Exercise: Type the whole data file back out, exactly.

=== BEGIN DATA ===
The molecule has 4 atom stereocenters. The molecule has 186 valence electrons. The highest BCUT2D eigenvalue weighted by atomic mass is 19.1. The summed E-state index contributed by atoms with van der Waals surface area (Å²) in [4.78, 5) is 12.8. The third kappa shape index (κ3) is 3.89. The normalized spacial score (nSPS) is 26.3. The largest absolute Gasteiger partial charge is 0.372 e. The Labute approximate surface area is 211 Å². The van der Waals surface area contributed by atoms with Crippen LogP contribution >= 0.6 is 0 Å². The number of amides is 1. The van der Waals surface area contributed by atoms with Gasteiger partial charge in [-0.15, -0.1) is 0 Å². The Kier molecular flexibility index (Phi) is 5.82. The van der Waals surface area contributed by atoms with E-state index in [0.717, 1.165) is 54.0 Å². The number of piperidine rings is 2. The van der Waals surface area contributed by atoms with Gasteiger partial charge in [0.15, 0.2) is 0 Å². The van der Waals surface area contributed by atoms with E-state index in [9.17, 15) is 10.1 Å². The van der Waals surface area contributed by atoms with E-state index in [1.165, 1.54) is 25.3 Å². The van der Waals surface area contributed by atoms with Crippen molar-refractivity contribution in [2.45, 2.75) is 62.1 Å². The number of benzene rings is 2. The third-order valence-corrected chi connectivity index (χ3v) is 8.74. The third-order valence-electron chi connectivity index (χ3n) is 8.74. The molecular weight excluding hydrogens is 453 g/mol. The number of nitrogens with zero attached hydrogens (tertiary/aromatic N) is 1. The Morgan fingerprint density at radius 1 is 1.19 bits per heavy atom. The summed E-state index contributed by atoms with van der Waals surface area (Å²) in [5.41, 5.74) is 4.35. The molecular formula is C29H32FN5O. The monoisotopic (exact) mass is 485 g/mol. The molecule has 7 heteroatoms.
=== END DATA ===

The molecule has 4 atom stereocenters. The molecule has 186 valence electrons. The highest BCUT2D eigenvalue weighted by atomic mass is 19.1. The summed E-state index contributed by atoms with van der Waals surface area (Å²) in [4.78, 5) is 12.8. The third kappa shape index (κ3) is 3.89. The normalized spacial score (nSPS) is 26.3. The largest absolute Gasteiger partial charge is 0.372 e. The Labute approximate surface area is 211 Å². The van der Waals surface area contributed by atoms with Crippen LogP contribution >= 0.6 is 0 Å². The number of amides is 1. The van der Waals surface area contributed by atoms with Gasteiger partial charge in [-0.15, -0.1) is 0 Å². The Kier molecular flexibility index (Phi) is 5.82. The van der Waals surface area contributed by atoms with E-state index in [0.717, 1.165) is 54.0 Å². The number of piperidine rings is 2. The van der Waals surface area contributed by atoms with Gasteiger partial charge in [0.15, 0.2) is 0 Å². The van der Waals surface area contributed by atoms with E-state index in [9.17, 15) is 10.1 Å². The van der Waals surface area contributed by atoms with E-state index in [1.165, 1.54) is 25.3 Å². The van der Waals surface area contributed by atoms with Crippen molar-refractivity contribution in [2.45, 2.75) is 62.1 Å². The number of benzene rings is 2. The third-order valence-corrected chi connectivity index (χ3v) is 8.74. The third-order valence-electron chi connectivity index (χ3n) is 8.74. The molecular weight excluding hydrogens is 453 g/mol. The number of nitrogens with zero attached hydrogens (tertiary/aromatic N) is 1. The Morgan fingerprint density at radius 1 is 1.19 bits per heavy atom. The summed E-state index contributed by atoms with van der Waals surface area (Å²) in [5.41, 5.74) is 4.35. The molecular formula is C29H32FN5O. The monoisotopic (exact) mass is 485 g/mol. The molecule has 7 heteroatoms.